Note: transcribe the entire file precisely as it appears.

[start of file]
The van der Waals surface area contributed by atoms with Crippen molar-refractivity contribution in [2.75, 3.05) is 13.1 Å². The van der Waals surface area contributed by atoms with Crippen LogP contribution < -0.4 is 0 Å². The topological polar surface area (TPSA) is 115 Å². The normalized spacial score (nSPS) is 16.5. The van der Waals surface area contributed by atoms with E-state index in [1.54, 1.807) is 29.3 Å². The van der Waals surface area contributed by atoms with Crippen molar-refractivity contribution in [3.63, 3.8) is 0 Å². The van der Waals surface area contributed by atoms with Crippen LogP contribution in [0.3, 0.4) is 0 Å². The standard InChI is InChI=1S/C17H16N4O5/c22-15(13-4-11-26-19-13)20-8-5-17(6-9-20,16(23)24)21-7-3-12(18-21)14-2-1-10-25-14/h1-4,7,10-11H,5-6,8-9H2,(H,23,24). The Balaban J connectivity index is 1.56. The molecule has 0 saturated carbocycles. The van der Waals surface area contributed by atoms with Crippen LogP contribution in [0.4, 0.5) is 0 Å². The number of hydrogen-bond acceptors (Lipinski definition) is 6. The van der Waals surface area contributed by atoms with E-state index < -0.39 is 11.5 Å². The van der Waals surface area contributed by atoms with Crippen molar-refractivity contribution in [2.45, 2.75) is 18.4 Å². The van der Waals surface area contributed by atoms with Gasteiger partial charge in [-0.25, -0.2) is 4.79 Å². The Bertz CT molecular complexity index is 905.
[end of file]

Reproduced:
The van der Waals surface area contributed by atoms with Crippen molar-refractivity contribution in [2.75, 3.05) is 13.1 Å². The van der Waals surface area contributed by atoms with Crippen LogP contribution < -0.4 is 0 Å². The topological polar surface area (TPSA) is 115 Å². The normalized spacial score (nSPS) is 16.5. The van der Waals surface area contributed by atoms with E-state index in [1.54, 1.807) is 29.3 Å². The van der Waals surface area contributed by atoms with Crippen molar-refractivity contribution in [3.63, 3.8) is 0 Å². The van der Waals surface area contributed by atoms with Crippen LogP contribution in [0.3, 0.4) is 0 Å². The standard InChI is InChI=1S/C17H16N4O5/c22-15(13-4-11-26-19-13)20-8-5-17(6-9-20,16(23)24)21-7-3-12(18-21)14-2-1-10-25-14/h1-4,7,10-11H,5-6,8-9H2,(H,23,24). The Balaban J connectivity index is 1.56. The molecule has 0 saturated carbocycles. The van der Waals surface area contributed by atoms with Crippen LogP contribution in [0.4, 0.5) is 0 Å². The number of hydrogen-bond acceptors (Lipinski definition) is 6. The van der Waals surface area contributed by atoms with E-state index < -0.39 is 11.5 Å². The van der Waals surface area contributed by atoms with Crippen molar-refractivity contribution in [2.45, 2.75) is 18.4 Å². The van der Waals surface area contributed by atoms with Gasteiger partial charge in [-0.25, -0.2) is 4.79 Å². The Bertz CT molecular complexity index is 905.